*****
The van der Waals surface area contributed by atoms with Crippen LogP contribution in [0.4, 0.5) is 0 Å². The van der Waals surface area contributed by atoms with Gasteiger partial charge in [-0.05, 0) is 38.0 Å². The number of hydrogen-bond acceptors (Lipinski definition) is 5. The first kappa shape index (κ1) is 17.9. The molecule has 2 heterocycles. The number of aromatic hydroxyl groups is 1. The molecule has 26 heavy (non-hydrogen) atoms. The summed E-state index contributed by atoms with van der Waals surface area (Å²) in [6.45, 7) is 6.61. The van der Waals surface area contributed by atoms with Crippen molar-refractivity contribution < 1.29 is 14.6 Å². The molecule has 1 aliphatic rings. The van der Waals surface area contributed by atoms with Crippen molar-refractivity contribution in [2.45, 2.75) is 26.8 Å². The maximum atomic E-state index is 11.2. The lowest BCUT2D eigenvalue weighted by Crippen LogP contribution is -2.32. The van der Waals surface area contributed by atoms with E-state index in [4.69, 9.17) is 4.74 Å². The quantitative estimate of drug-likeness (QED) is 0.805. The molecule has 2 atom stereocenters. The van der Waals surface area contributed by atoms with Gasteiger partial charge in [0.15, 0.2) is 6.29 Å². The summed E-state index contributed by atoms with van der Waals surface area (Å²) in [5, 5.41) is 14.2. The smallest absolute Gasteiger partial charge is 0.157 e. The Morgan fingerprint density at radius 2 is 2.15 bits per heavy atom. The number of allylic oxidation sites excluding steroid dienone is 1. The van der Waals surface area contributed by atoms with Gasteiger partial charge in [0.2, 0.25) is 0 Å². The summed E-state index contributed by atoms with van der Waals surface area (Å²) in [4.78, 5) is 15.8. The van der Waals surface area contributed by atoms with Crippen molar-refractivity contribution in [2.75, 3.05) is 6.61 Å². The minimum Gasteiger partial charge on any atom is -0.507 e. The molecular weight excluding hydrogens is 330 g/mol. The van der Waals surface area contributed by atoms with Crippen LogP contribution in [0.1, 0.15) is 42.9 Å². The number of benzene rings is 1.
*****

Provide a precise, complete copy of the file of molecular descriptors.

The van der Waals surface area contributed by atoms with Crippen LogP contribution in [0.4, 0.5) is 0 Å². The van der Waals surface area contributed by atoms with Gasteiger partial charge in [-0.05, 0) is 38.0 Å². The number of hydrogen-bond acceptors (Lipinski definition) is 5. The first kappa shape index (κ1) is 17.9. The molecule has 2 heterocycles. The number of aromatic hydroxyl groups is 1. The molecule has 26 heavy (non-hydrogen) atoms. The summed E-state index contributed by atoms with van der Waals surface area (Å²) in [6.45, 7) is 6.61. The van der Waals surface area contributed by atoms with Crippen molar-refractivity contribution < 1.29 is 14.6 Å². The molecule has 1 aliphatic rings. The van der Waals surface area contributed by atoms with Crippen molar-refractivity contribution in [2.45, 2.75) is 26.8 Å². The maximum atomic E-state index is 11.2. The lowest BCUT2D eigenvalue weighted by Crippen LogP contribution is -2.32. The van der Waals surface area contributed by atoms with E-state index in [4.69, 9.17) is 4.74 Å². The quantitative estimate of drug-likeness (QED) is 0.805. The molecule has 2 atom stereocenters. The van der Waals surface area contributed by atoms with Gasteiger partial charge in [0.15, 0.2) is 6.29 Å². The summed E-state index contributed by atoms with van der Waals surface area (Å²) in [5, 5.41) is 14.2. The smallest absolute Gasteiger partial charge is 0.157 e. The Morgan fingerprint density at radius 2 is 2.15 bits per heavy atom. The number of allylic oxidation sites excluding steroid dienone is 1. The van der Waals surface area contributed by atoms with Gasteiger partial charge in [0.2, 0.25) is 0 Å². The summed E-state index contributed by atoms with van der Waals surface area (Å²) in [4.78, 5) is 15.8. The van der Waals surface area contributed by atoms with Crippen molar-refractivity contribution in [2.75, 3.05) is 6.61 Å². The minimum Gasteiger partial charge on any atom is -0.507 e. The molecular weight excluding hydrogens is 330 g/mol. The van der Waals surface area contributed by atoms with Crippen LogP contribution in [0.1, 0.15) is 42.9 Å². The number of benzene rings is 1.